The Whitesnake singer called it "an obscenity" that co-founding Deep Purple guitarist Ritchie Blackmore wasn't part of the celebration of the band's career. And Deep Purple has only themselves to blame for the debacle.
"It was really ugly what went down," Coverdale said. "I heard that their manager was doing everything he could to stop Glenn [Hughes] and I from making a speech. Jon Lord's daughter was not there, which we were surprised to see. But when they turned around and refused to go after being announced as inductees if Ritchie Blackmore was allowed to attend, it was just a mockery, and if you heard my speech, none of them would have been on that stage without Ritchie."
Coverdale added that he reached out to the guitarist, inviting him to attend as his personal guest. Ultimately, it wasn't that important to Blackmore.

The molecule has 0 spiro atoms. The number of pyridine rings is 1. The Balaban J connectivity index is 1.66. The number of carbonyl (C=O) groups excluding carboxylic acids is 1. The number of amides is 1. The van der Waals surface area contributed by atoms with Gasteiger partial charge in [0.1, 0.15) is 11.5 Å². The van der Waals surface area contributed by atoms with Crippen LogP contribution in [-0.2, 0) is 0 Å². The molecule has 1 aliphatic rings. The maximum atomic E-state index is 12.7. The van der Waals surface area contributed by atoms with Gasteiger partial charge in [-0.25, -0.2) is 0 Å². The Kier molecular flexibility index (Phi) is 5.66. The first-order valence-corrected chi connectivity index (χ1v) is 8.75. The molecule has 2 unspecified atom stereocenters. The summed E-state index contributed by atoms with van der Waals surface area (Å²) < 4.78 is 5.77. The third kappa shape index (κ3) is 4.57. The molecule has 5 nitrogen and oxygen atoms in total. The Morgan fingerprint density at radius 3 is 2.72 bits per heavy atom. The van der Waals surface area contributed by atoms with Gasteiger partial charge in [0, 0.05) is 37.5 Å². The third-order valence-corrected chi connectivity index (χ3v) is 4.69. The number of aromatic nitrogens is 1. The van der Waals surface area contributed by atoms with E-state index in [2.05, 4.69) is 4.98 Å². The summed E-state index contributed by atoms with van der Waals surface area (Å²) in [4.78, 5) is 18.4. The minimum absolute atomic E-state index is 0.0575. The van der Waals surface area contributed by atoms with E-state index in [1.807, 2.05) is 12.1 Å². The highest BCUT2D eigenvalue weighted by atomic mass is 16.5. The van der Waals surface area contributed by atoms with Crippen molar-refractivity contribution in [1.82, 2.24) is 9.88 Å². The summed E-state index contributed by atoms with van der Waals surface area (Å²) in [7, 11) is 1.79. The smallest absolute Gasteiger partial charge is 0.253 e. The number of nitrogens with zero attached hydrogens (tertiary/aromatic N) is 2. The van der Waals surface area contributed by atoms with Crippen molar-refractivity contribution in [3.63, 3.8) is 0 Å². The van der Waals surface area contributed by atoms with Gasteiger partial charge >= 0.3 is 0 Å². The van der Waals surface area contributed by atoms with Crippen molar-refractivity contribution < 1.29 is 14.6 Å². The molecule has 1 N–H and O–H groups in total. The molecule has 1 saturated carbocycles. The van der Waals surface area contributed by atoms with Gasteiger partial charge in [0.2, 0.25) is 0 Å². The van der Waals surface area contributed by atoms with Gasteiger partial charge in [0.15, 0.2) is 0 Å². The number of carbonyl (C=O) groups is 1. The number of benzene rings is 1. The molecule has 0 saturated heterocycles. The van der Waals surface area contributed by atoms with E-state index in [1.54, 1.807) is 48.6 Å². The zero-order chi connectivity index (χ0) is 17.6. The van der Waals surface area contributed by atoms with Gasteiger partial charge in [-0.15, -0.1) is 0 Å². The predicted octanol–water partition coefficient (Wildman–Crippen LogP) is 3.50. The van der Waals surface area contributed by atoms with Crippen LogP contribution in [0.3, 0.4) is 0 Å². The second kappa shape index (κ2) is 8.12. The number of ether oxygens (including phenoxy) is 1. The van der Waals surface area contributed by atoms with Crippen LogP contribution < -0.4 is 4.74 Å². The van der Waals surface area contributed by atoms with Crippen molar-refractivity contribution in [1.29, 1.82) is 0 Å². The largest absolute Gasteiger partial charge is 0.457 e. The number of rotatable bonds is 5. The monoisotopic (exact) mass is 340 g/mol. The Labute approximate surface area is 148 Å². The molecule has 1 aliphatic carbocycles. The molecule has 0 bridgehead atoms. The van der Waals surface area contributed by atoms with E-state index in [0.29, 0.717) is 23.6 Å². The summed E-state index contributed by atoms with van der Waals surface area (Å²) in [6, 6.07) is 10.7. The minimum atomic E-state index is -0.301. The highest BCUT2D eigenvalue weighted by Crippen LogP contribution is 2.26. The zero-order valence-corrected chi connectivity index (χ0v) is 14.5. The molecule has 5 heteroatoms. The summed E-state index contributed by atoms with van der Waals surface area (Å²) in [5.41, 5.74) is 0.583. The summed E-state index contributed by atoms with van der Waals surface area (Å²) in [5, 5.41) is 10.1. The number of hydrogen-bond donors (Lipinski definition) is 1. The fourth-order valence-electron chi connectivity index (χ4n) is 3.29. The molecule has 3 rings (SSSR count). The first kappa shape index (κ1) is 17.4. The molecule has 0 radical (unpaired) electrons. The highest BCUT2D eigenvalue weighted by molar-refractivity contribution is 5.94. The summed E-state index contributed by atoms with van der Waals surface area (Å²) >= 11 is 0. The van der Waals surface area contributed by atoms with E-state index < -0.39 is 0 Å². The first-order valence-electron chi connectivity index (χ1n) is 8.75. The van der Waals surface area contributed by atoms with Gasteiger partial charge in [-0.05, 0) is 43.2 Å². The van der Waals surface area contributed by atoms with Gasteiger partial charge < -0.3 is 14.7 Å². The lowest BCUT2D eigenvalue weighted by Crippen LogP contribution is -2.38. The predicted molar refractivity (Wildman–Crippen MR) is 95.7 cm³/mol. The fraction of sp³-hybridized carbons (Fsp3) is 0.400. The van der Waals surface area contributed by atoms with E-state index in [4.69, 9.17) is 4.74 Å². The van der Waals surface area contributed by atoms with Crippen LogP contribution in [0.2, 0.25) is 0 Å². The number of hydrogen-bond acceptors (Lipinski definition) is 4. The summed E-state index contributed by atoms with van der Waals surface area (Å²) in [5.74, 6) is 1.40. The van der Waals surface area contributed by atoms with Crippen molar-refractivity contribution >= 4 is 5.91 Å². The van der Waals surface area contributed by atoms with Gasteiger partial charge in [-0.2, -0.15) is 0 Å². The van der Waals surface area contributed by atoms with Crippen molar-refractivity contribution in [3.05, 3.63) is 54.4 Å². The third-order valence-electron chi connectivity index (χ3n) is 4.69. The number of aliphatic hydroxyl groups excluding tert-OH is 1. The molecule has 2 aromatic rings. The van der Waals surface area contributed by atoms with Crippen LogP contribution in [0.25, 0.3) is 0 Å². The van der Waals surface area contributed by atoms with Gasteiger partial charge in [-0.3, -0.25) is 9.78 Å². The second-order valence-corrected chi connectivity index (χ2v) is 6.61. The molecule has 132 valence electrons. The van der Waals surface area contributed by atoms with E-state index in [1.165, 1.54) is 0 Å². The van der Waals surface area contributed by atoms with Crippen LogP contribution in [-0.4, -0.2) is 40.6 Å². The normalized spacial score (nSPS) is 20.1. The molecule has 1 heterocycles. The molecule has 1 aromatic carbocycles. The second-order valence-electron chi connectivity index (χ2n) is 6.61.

"Knowing him, he would have walked in with a f---ing water pistol and started a fight," Coverdale added. "But it was an obscenity that he wasn't there."
Through most of the ensuing two-and-a-half decades, Blackmore expressed little interest in a reunion. However, after revamping Rainbow a few years ago, the guitar hero softened his stance on the Deep Purple matter, saying he sees value in reuniting with Deep Purple in one final show together for old times' sake.
Again, Blackmore says the band's management is preventing that from happening. He has added that he feels he's on good terms with the individual members of the band.
While Morse has assured fans that he would gladly step aside to facilitate a Deep Purple reunion with Blackmore, Morse's band mates say that is not going to happen.
While Deep Purple has been openly considering retirement over the last few years, Morse revealed in January that the band is planning to record a new album this year and do another tour.
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